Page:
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  24. Josh Wood
    The initial discussion prompt allowed me to broaden my view of investments, as I often focus on financial investments when discussing the topic. After some reflection, a ​snapshot of my investment strategy would look like this: Money – My financial investments are diversified, medium-risk (large time horizon) and automated. Of course my main goal in terms of ROI is increasing capital, but using a robo-advisor and low cost ETFs I save a significant amount of my time where I can invest elsewhere. Time – As a father of two, working full time and completing my masters, I AM BUSY! When I invest my time, I want the positive impact to be significant (the lives of others/my family, or personal gain). Personal Growth – Through education, experiences and my health, I strive to grow/improve my skillset and health. Again, I look for opportunities or activities that will be high impact, meaning the ROI is as high as possible per unit of time. Personally, a pitch about a potential investment must mention time. With only so much to give, I look to optimize this resource any chance I get.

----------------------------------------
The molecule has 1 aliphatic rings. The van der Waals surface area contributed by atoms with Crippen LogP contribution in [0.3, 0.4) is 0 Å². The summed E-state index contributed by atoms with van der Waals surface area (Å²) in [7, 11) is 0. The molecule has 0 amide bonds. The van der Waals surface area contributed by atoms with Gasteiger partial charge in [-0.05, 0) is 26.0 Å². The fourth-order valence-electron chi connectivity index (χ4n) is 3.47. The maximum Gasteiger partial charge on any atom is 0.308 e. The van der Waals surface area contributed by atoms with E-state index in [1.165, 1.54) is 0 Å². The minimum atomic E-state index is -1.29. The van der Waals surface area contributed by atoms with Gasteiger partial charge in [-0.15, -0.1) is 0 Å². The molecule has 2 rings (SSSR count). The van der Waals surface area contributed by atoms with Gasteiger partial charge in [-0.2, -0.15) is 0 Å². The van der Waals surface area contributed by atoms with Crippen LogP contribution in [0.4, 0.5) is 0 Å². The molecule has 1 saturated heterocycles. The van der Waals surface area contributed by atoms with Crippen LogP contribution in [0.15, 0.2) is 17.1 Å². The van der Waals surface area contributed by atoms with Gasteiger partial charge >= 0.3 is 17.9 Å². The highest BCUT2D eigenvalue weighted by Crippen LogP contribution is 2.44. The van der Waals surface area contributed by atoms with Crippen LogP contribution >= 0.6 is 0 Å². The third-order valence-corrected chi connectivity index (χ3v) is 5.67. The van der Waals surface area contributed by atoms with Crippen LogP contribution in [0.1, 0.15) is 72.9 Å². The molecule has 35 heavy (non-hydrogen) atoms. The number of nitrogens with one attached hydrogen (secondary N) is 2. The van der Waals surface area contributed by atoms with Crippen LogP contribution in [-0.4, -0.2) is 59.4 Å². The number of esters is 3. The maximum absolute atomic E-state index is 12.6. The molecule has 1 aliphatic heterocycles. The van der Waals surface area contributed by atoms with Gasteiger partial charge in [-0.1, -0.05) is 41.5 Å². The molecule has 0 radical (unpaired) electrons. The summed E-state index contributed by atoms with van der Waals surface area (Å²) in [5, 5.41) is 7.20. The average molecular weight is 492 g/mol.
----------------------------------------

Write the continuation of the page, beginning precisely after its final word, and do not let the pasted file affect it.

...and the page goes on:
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  25. Siobhán McPhee